I like to inform people what’s about to happen. Being transparent with the team is important at an early stage. This gives them some time to get used to the situation so they can start thinking about how to tackle it.

This extra time is very important since we have a somewhat distributed architectural forum. As a big group, we prefer not to rush decisions.

If you want to modify your tech stack or need an expert in a new field, like AI, do you start with hiring/outsourcing or searching for the capabilities within your teams?

Our engineering managers are responsible for making sure that we have the right people in a team to solve the problems that the product owners put forward. How we solve it depends on the situation.

Strategically, I don’t use consultants to build the product in the long term, but they can be highly beneficial for injecting new knowledge and getting experts on board to share their insights.

You are an experienced fintech manager. Naturally, a lot of your insights and examples are informed by your background. But what do you think are the most widely applicable steps that any CTO can take to create an efficient development team?

Three aspects come to mind.

  • Protecting developers from being overwhelmed by multiple people trying to tell them what to do. The frustration of not getting a clear message about what to work on can demoralize developers quickly.
  • Not getting fixated on a specific “best practice” solution to a problem. I was in the gaming industry before and saw first-hand that some solutions may work great in one context and fail in another. And failures can be costly long-term. I like to say that I don’t always know how to solve something, but at least I know how not to solve it.
  • Recruiting people smarter than yourself. If you are the smartest person in the room, it might be the wrong room. I think what’s best for the company is when you have experts or people smarter than you in the areas that they specialize in.

Part 5 – Resources

We also ask about books and other resources that could help expand the points made in the interviews. Was there something in particular that helped shape your mindset?

I am listening to the Darknet Diaries. That’s currently my go-to podcast for understanding or widening my knowledge on security-related topics.

If you’re interested in security at any level, you can get some unique stories from it. Not everything can be easily applied to everyday work. But there are always these bits and pieces that will add to your overall knowledge in the security field. And it’s well worth doing because being a CTO is about much more than just development.

Speaking more generally about this issue, I strongly believe in continuous learning and growth in people.

So many new leaders read one management book and believe that’s all there is to it. While the book may very well be valuable, I think the experience and education together make a difference.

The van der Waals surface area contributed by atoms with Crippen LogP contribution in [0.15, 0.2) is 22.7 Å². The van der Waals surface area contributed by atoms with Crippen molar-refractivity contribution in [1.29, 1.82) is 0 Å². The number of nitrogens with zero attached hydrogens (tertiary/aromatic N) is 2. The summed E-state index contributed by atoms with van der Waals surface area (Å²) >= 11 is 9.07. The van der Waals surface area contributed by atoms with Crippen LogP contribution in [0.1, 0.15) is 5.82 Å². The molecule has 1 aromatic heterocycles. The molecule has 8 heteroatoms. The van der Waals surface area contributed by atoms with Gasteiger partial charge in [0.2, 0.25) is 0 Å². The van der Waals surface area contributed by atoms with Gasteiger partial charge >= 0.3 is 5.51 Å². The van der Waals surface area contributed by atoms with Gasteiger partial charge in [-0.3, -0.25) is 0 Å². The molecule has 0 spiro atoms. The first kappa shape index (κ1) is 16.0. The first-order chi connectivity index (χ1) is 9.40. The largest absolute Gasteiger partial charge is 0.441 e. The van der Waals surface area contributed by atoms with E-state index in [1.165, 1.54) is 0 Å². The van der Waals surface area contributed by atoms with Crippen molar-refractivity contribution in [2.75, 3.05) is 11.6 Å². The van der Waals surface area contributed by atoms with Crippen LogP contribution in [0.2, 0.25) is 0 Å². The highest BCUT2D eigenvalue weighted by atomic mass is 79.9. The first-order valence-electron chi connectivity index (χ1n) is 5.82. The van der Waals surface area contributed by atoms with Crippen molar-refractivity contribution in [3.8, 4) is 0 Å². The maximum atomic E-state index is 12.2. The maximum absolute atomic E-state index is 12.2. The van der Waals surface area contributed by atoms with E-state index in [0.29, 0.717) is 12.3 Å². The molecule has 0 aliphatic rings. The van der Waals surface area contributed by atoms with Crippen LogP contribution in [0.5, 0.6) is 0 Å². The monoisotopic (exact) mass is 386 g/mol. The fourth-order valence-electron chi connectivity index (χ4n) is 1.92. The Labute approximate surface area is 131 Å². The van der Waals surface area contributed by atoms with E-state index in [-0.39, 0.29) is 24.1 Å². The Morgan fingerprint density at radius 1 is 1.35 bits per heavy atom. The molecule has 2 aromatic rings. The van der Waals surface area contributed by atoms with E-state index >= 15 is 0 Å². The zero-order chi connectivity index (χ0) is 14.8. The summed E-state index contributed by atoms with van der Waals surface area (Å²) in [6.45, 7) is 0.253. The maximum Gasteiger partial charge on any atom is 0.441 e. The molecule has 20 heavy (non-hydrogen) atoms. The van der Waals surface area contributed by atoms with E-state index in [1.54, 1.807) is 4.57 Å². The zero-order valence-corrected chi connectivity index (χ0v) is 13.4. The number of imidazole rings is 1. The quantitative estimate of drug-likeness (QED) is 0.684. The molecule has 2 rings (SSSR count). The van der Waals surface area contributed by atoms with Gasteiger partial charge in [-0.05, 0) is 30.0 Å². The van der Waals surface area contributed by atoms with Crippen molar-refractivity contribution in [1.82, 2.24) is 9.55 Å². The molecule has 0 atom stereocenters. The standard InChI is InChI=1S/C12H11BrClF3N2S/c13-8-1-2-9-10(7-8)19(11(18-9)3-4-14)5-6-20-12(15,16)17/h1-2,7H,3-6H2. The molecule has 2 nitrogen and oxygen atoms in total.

I had a saying at a former company: “If you learned something new, you can leave for the day.” Then, I had to change it to: “You need to learn something that the company could benefit from.” I don’t mean that quite literally. But I wanted to emphasize how important it was for the company that people grow.

That’s the idea. As for the content, any source is good. A book, a YouTube video, a lab project for testing things out, or a colleague who knows more.

What’s next? Three actions for CTOs to take

What do you think about Harald’s experience with building efficient development departments across different stages of an organization’s growth?

If you also want to move towards a development setup that’s tailor-made for the needs and sensibilities of your company, try this:

  1. Promote responsibility – every developer should feel a sense of ownership of the code/features they work on. Let them work with it across the development cycle.
  2. Foster prioritization – never let developers have doubts about who to listen to. Protect them from groups of interest and be a proper intermediary between them and the rest of the business.
  3. Encourage adaptability – don’t be a one-trick pony. A framework or book can be useful, but it’s nothing without experience. Use the available resources to develop your own style.

The briter way to pay and get paid

Founded in 2019 in Stockholm, Brite Payments is a second-generation fintech based in Stockholm. The instant payments provider leverages open banking technology to process account-to-account (A2A) payments in real time between consumers and online merchants.

With Brite, no signup or credit card details are required as consumers authenticate themselves with top-of-mind details using their bank’s usual identification method. Brite is connected to more than 3,800 banks within the EU and its offering is currently available in 26 markets across Europe.